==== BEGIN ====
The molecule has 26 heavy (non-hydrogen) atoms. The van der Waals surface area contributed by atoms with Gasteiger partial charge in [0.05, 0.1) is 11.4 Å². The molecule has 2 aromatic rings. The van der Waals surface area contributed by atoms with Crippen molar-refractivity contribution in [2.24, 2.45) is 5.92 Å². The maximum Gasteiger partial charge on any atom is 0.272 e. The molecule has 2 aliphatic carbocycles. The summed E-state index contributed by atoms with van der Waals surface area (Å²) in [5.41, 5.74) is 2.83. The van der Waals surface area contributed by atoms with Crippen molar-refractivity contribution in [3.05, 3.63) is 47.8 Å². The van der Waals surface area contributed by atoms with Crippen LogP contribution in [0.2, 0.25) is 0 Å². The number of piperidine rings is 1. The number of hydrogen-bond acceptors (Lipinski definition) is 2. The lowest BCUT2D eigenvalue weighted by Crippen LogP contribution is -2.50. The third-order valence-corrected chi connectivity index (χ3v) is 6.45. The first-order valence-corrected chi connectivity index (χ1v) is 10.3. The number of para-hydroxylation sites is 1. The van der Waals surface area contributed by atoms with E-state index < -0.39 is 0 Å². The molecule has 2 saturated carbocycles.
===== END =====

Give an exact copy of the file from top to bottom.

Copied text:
The molecule has 26 heavy (non-hydrogen) atoms. The van der Waals surface area contributed by atoms with Gasteiger partial charge in [0.05, 0.1) is 11.4 Å². The molecule has 2 aromatic rings. The van der Waals surface area contributed by atoms with Crippen molar-refractivity contribution in [2.24, 2.45) is 5.92 Å². The maximum Gasteiger partial charge on any atom is 0.272 e. The molecule has 2 aliphatic carbocycles. The summed E-state index contributed by atoms with van der Waals surface area (Å²) in [5.41, 5.74) is 2.83. The van der Waals surface area contributed by atoms with Crippen molar-refractivity contribution in [3.05, 3.63) is 47.8 Å². The van der Waals surface area contributed by atoms with Crippen LogP contribution in [0.2, 0.25) is 0 Å². The number of piperidine rings is 1. The number of hydrogen-bond acceptors (Lipinski definition) is 2. The lowest BCUT2D eigenvalue weighted by Crippen LogP contribution is -2.50. The third-order valence-corrected chi connectivity index (χ3v) is 6.45. The first-order valence-corrected chi connectivity index (χ1v) is 10.3. The number of para-hydroxylation sites is 1. The van der Waals surface area contributed by atoms with E-state index < -0.39 is 0 Å². The molecule has 2 saturated carbocycles.